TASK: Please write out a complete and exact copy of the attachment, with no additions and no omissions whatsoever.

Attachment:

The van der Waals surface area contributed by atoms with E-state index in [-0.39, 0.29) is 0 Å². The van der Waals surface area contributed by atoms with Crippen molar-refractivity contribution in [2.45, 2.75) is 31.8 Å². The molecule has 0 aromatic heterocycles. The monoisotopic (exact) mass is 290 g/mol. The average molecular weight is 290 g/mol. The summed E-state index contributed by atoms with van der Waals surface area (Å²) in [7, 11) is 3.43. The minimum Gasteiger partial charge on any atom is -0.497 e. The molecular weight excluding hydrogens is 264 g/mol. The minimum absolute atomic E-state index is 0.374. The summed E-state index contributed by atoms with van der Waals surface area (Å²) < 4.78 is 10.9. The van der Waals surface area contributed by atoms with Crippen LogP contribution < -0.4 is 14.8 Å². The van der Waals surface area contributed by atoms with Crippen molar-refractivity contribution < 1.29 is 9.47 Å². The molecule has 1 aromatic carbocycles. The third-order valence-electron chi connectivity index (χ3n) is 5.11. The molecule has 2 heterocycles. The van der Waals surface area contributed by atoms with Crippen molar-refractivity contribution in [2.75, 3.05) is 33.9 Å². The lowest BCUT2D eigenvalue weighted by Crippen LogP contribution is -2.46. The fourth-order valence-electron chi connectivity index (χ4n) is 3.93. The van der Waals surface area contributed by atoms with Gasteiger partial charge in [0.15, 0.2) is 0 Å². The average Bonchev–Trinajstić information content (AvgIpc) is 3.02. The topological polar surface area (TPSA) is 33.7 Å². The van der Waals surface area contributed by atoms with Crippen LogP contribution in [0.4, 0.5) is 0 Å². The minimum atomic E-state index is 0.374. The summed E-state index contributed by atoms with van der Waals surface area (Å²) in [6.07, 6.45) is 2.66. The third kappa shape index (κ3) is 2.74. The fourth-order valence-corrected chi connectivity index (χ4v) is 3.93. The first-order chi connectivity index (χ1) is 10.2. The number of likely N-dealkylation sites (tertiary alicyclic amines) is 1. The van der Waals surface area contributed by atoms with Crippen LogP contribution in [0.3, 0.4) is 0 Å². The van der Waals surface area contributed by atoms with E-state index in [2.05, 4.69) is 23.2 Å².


The van der Waals surface area contributed by atoms with E-state index in [-0.39, 0.29) is 0 Å². The van der Waals surface area contributed by atoms with Crippen molar-refractivity contribution in [2.45, 2.75) is 31.8 Å². The molecule has 0 aromatic heterocycles. The monoisotopic (exact) mass is 290 g/mol. The average molecular weight is 290 g/mol. The summed E-state index contributed by atoms with van der Waals surface area (Å²) in [7, 11) is 3.43. The minimum Gasteiger partial charge on any atom is -0.497 e. The molecular weight excluding hydrogens is 264 g/mol. The minimum absolute atomic E-state index is 0.374. The summed E-state index contributed by atoms with van der Waals surface area (Å²) < 4.78 is 10.9. The van der Waals surface area contributed by atoms with Crippen LogP contribution < -0.4 is 14.8 Å². The van der Waals surface area contributed by atoms with Crippen molar-refractivity contribution < 1.29 is 9.47 Å². The molecule has 1 aromatic carbocycles. The third-order valence-electron chi connectivity index (χ3n) is 5.11. The molecule has 2 heterocycles. The van der Waals surface area contributed by atoms with Crippen molar-refractivity contribution in [2.75, 3.05) is 33.9 Å². The lowest BCUT2D eigenvalue weighted by Crippen LogP contribution is -2.46. The fourth-order valence-electron chi connectivity index (χ4n) is 3.93. The van der Waals surface area contributed by atoms with Gasteiger partial charge in [0.15, 0.2) is 0 Å². The average Bonchev–Trinajstić information content (AvgIpc) is 3.02. The topological polar surface area (TPSA) is 33.7 Å². The van der Waals surface area contributed by atoms with Crippen LogP contribution in [0.4, 0.5) is 0 Å². The minimum atomic E-state index is 0.374. The summed E-state index contributed by atoms with van der Waals surface area (Å²) in [6.07, 6.45) is 2.66. The third kappa shape index (κ3) is 2.74. The fourth-order valence-corrected chi connectivity index (χ4v) is 3.93. The first-order chi connectivity index (χ1) is 10.2. The number of likely N-dealkylation sites (tertiary alicyclic amines) is 1. The van der Waals surface area contributed by atoms with Crippen LogP contribution in [0.3, 0.4) is 0 Å². The van der Waals surface area contributed by atoms with E-state index in [2.05, 4.69) is 23.2 Å².